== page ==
|ALL-NEW CAPTAIN AMERICA No. 6, June 2015|
Considering just how utterly bizarre the script for Issue Six of “All-New Captain America” is on account of its narrative involving a vampire’s plan to “detonate himself at high altitude” in order to spread his infected blood “throughout the atmosphere”, it seems likely that at least some of this comic’s 38,199 strong-audience probably found themselves thinking something along similar lines to the title’s “What The Duck?” variant cover. It’s certainly hard to believe that too many found Rick Remender’s frantic fist-fight between Sam Wilson and Baron Blood an entirely enthralling experience, especially when the pair’s fanciful battle in outer space is continually interrupted by an equally implausible earth-bound confrontation between the supposedly dead Nomad and his apparent murderer Helmut Zemo.
Indeed, doubtless many of this twenty-one page periodical’s readership were probably still reeling from the American author's utterly ludicrous revelation in this series’ previous instalment that “Steve’s adopted son from Dimension Z” survived having his throat slashed and being “hung upside-down… to bleed out” simply because “my body fixes itself as long as I have a supply of… [Arnim Zola’s bio-gel] within the armour.” As the titular character himself remarks early on during his battle with a monster “full of Lucas’s [blighted] blood”, “You can’t make this $%*& up.”
Setting aside one’s quibbles as to just how Captain America can hold his breath long enough to survive whilst flying unprotected in the vacuum of space however, the former-Falcon’s punch-up with his fearsomely fanged opponent does at least provide another insight into just how differently Remender’s incarnation of the Sentinel of Liberty thinks when compared to Steve Rogers. Faced with a ‘suicidal’ Nazi opponent desperate to die in order to later “rule a nation of cold-bloods”, Wilson is significantly hampered by his concerns that if he gets too close to the vampire, his own reproductive biology could be contaminated and sterilized. Sacrificing one’s ability to have children probably wouldn’t have even given Sam’s predecessor a momentary pause. Yet for the “first African-American superhero in mainstream comic books”, and a wannabe family man, this dilemma rather intriguingly actually has the author’s main protagonist holding back despite the fate of the entire world being at stake.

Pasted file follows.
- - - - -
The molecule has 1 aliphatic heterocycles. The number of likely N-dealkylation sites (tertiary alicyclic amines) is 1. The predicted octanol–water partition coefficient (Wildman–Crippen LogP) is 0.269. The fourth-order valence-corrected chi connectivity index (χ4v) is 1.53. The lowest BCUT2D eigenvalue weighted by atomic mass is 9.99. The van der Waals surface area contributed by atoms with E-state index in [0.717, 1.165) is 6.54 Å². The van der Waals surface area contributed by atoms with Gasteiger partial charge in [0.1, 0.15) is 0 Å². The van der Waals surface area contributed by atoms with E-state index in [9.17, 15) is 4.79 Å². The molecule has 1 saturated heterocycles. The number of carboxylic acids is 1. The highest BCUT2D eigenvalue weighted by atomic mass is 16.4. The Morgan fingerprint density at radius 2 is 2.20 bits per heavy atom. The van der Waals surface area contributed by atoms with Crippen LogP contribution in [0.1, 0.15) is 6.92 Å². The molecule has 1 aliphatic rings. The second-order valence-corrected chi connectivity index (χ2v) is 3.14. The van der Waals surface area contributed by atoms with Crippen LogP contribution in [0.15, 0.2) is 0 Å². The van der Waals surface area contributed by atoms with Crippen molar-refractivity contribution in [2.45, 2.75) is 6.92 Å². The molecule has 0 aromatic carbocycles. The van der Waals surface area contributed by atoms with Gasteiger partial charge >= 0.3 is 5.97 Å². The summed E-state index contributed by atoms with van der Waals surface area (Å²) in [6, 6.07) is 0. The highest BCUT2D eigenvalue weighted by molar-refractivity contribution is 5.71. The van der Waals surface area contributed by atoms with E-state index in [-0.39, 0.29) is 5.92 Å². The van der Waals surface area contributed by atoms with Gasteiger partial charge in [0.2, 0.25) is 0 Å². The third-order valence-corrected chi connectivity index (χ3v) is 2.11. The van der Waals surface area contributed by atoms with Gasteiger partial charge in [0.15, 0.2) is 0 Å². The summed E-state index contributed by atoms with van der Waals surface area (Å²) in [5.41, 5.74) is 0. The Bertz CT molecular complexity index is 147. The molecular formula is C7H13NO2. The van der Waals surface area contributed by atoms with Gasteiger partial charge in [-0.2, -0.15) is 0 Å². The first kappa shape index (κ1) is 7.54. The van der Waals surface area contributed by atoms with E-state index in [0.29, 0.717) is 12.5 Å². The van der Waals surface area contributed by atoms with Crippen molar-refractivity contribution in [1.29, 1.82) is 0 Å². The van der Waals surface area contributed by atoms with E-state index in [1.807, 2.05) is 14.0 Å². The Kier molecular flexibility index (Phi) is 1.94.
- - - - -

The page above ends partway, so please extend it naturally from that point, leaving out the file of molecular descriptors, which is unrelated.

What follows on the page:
Perhaps this publication’s greatest disappointment though is its neat, and overly happy ending. Having miraculously brought Nomad back from the dead, the writer additionally allows both Redwing to survive Baron Blood ‘draining it dry’ by becoming a vampire bird (!?!), and Sam Wilson to implausibly walk away from a thunderous crash-landing back to Earth. The minister’s son is even given the hope of future fatherhood when Misty Knight reveals she “took the antidote off of Viper” and, courtesy of an injection, cures his rewritten DNA; “If having a family is important I think I can help.”
|The regular cover art of "ALL-NEW CAPTAIN AMERICA" No. 6 by Stuart Immonen|